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Everyone knows that the oil and gas industry is enormous. But it’s hard to wrap your head around how big it actually is. Six of the ten companies with the largest revenue are in the oil and gas industry.
After Saudi Aramco was put on the stock market in 2019 it became the world’s first two trillion-dollar company.
Market cap and revenue do not paint the whole picture. We have 18 so-called petrostates, countries heavily dependent on oil and gas exports. Countries whose existence and international status rest much on their oil and gas fields.
Several wars have directly or indirectly been fought over oil—the Iraqi invasion of Kuwait and the U.S.-led effort to kick them out is the most obvious example.
Well, all of this is about to be disrupted
I wrote earlier about how insanely low the price for solar energy is becoming and how fast it is dropping. In 2015, we for the first time reached the point where building new solar was sometimes cheaper than building new fossil-fueled energy production. Since 2010 solar prices have dropped 85 percent, according to Bloomberg.
In the next ten years the price will probably reach the level where it is cheaper to build new solar energy production than to continue to run already built coal and gas plants. It will be a better investment to shut down the gas plant, and put your money into solar energy production.
The price of wind power is also declining, down 49 percent since 2010. Wind power is the most-used renewable energy source in the U.S.
Batteries are essential in the clean energy mix. Prices dropping 85 percent since 2010 and we see several large battery factories being built.
Coal shows the way
Coal is a precursor to what will happen to oil and gas. The fossil fuel that made the industrial revolution possible is being phased out. Sweden shut down its last coal power plant earlier this year. It happens to be located just a few hundred meters from my apartment in Stockholm. Coal power output is in steep decline in the EU, and renewable energy now beats fossil energy, for the first time. We see the same trend in the U.S.
Goldman Sachs will not invest in new coal power and new coal mines. The world’s largest capital asset manager, BlackRock, with over $7 trillion under management, says something similar and highlights the unpredictability climate change brings to long-term investments.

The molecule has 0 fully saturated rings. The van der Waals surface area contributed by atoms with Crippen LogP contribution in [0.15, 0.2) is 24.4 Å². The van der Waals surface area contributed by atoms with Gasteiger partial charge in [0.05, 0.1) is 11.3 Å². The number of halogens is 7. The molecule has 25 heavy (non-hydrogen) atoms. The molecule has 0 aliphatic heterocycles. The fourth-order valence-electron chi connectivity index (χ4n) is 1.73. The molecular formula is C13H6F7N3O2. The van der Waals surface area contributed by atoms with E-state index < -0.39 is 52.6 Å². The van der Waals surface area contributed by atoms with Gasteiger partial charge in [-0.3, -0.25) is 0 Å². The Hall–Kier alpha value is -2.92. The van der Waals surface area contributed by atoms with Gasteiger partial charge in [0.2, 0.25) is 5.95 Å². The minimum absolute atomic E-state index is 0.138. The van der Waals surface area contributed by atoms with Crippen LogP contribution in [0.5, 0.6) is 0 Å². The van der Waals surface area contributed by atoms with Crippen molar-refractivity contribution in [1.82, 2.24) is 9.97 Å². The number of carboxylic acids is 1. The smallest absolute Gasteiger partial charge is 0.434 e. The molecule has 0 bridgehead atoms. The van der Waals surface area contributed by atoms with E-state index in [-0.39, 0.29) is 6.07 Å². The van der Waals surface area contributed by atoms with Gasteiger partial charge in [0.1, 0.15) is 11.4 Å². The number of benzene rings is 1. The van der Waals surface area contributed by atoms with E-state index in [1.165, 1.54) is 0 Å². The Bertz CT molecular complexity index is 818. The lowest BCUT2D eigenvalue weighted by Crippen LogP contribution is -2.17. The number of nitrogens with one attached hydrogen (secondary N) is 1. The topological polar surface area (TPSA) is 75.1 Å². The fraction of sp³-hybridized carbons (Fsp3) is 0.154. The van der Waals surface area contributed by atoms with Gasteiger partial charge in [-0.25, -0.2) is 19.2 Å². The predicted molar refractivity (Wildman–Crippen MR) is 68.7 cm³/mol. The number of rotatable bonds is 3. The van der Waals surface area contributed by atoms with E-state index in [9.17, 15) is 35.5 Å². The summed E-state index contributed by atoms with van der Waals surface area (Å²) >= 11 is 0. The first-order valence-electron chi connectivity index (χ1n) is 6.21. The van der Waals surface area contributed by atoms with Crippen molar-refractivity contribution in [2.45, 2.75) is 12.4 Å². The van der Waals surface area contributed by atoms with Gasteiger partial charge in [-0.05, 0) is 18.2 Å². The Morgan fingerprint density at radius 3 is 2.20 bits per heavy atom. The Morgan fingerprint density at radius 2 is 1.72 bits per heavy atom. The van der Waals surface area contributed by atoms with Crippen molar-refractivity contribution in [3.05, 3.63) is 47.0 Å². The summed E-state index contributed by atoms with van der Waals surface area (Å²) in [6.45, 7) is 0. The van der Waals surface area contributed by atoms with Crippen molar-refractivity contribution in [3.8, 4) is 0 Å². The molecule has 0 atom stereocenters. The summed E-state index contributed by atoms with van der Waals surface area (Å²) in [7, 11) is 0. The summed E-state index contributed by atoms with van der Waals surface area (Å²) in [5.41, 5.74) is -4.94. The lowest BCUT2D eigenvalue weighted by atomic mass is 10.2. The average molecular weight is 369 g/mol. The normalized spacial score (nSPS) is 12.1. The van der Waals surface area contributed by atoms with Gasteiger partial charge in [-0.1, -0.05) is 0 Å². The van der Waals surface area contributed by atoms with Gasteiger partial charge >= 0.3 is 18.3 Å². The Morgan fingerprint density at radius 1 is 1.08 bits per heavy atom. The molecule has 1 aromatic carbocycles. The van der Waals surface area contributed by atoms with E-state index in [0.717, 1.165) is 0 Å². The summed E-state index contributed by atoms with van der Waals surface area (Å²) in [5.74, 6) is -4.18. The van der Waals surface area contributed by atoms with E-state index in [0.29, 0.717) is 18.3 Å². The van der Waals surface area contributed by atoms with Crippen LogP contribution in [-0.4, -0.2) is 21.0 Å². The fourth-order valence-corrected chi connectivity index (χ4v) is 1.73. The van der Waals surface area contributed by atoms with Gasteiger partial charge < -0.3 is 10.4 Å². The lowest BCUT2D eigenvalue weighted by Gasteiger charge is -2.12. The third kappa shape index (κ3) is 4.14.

When that happens on a large scale, that is when the real disruption sets in.
Of course, energy production isn’t the only use of oil and gas. Almost all transportation runs on oil, but as we know, that is also changing. Tesla is leading the charge, and everyone else follows in a shift towards electric vehicles and away from fossil fuels.
Current oil price is a glimpse of the future
If the oil and gas companies can’t transition into new energy production, they will topple over and fall. The same things go for the petro-states.
The Economist writes that the low oil price we see now “is a glimpse of the future,” and the budget of the petro-states doesn’t add up anymore.
“Algeria needs the price of Brent crude, an international benchmark for oil, to rise to $157 a barrel. Oman needs it to hit $87. No Arab oil producer, save tiny Qatar, can balance its books at the current price, around $40.”
The biggest and best disruption ever?
The disruption of oil and gas will be the biggest disruption of an industry ever in human history. We are at the beginning of that, and it will not happen overnight; more likely it will take decades. Still, it will be huge and with dramatic consequences.
Just the geopolitics of it is mind-boggling. The Arab dictatorships with super lousy human rights records will lose much of their international clout. Western democracies can stop sucking up to murderers like Mohammad bin Salman.
Replacing oil and gas with clean energy will be a bonanza for our Earth and for us. Just the particles and smog kills millions of people every year. And climate change is one of the biggest threats for humanity and life on Earth that we are facing.
So the disruption is not only big, it is very good.
Impact the world - and become disgustingly rich
Do you want to make more money than an oil sheik and at the same time make the world better? I can’t think of a bigger and better opportunity than energy. Because even if the current oil and gas companies go away, the energy business won’t. It will still be worth trillions of dollars.